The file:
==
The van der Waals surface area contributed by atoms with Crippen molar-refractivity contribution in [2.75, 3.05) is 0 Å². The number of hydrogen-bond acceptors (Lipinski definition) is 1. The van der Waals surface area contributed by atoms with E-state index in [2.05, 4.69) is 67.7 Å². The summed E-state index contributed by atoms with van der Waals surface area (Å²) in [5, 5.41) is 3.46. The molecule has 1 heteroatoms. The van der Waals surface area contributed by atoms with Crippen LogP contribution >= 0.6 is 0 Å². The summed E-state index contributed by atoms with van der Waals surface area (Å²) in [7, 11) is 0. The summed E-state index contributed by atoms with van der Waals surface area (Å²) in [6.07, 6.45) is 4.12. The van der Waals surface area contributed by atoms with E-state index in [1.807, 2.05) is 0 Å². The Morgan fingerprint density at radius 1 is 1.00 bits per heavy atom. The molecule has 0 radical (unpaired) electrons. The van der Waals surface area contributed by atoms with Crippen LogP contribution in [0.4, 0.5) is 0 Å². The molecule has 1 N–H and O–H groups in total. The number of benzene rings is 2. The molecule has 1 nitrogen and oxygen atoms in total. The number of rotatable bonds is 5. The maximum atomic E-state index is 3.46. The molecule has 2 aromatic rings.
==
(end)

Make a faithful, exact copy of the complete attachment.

The van der Waals surface area contributed by atoms with Crippen molar-refractivity contribution in [2.75, 3.05) is 0 Å². The number of hydrogen-bond acceptors (Lipinski definition) is 1. The van der Waals surface area contributed by atoms with E-state index in [2.05, 4.69) is 67.7 Å². The summed E-state index contributed by atoms with van der Waals surface area (Å²) in [5, 5.41) is 3.46. The molecule has 1 heteroatoms. The van der Waals surface area contributed by atoms with Crippen LogP contribution >= 0.6 is 0 Å². The summed E-state index contributed by atoms with van der Waals surface area (Å²) in [7, 11) is 0. The summed E-state index contributed by atoms with van der Waals surface area (Å²) in [6.07, 6.45) is 4.12. The van der Waals surface area contributed by atoms with E-state index in [1.807, 2.05) is 0 Å². The Morgan fingerprint density at radius 1 is 1.00 bits per heavy atom. The molecule has 0 radical (unpaired) electrons. The van der Waals surface area contributed by atoms with Crippen LogP contribution in [0.4, 0.5) is 0 Å². The molecule has 1 N–H and O–H groups in total. The number of benzene rings is 2. The molecule has 1 nitrogen and oxygen atoms in total. The number of rotatable bonds is 5. The maximum atomic E-state index is 3.46. The molecule has 2 aromatic rings.